The government continued to control access to Islamic publications and to require a statement in every domestic publication indicating the source of its publication authority. According to marketplace shoppers, it remained possible, although uncommon, to obtain a few imported works in Arabic from book dealers in secondhand stores or flea markets, but any literature not specifically approved by the CRA was rare.
According to the CRA, it continued to block the importation of some Christian and Islamic literature.
Throughout the year, religious activist Adham Atajanov (pen name Abu Muslim) reported the CRA had not responded to his repeated requests for official review and permission to publish his interpretations of five books on Islam. In October, Atajanov said he had received permission to publish two of the books, with three remaining under consideration.
The government continued to allow only the following groups to publish, import, and distribute religious literature upon review and approval by the CRA: the Bible Society of Uzbekistan, the Muftiate, the Tashkent Islamic Institute, and the offices of the Russian Orthodox, Full Gospel, Baptist, and Catholic Churches.
The Bible Society of Uzbekistan reported that during the year, Christians could easily request a Bible from them in three languages, English, Russian, and Uzbek, and that Christians were no longer required to fill out paperwork to obtain a Bible.
During the year, the government-controlled Muftiate continued to operate a call center created in 2019 and staffed by religious experts, which allowed citizens to call in and ask general questions pertaining to Islam.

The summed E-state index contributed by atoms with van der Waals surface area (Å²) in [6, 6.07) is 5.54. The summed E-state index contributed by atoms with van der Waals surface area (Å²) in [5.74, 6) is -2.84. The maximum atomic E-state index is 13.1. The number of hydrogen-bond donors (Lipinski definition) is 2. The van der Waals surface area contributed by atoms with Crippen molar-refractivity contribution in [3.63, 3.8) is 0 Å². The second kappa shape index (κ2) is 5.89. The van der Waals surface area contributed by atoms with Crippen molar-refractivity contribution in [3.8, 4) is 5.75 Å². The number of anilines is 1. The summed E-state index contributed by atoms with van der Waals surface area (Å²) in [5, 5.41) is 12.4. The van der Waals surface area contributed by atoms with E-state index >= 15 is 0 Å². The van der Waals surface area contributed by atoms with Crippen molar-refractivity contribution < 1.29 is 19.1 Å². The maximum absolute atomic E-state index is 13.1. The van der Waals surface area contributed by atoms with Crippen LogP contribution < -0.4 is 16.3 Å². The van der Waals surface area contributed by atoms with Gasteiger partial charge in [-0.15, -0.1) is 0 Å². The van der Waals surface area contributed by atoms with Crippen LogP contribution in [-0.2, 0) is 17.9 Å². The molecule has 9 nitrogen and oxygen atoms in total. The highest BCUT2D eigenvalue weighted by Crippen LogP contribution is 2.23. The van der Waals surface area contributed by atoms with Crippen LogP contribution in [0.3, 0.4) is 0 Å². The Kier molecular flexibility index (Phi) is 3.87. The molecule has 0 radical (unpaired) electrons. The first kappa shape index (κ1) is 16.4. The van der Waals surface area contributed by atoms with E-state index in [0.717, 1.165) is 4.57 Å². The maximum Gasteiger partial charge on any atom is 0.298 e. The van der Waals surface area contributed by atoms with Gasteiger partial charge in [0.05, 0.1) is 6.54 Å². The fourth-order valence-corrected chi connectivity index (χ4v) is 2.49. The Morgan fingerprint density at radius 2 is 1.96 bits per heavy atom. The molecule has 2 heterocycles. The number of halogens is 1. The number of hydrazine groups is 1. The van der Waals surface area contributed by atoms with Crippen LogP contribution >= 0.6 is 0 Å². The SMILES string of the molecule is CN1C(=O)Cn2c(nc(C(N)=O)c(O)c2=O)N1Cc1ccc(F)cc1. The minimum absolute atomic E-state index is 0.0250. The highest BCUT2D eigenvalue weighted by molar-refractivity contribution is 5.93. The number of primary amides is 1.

The government continued to fund an Islamic university and the preservation of Islamic historic sites. The government prohibited Islamic religious institutions from receiving private funding other than for construction and repairs. While the government allowed some private funding, it did not permit funding from foreign governments. The International Islamic Academy of Uzbekistan, established in 2018, continued to provide the country’s religious education institutions (universities and madrassahs) with academic experts, teachers, and mentors. It also worked to improve the research and professional skills of scholars; educate graduate students in the fields of Quranic studies, Islamic law, the science of hadith, and kalam (Islamic doctrine); and engage in research, teaching, and public outreach. The government reported that 1,692 persons were studying at the International Islamic Academy of Uzbekistan. Of these, 1,462 students were pursuing a bachelor’s degree, 187 a master’s degree, and 43 a doctoral degree.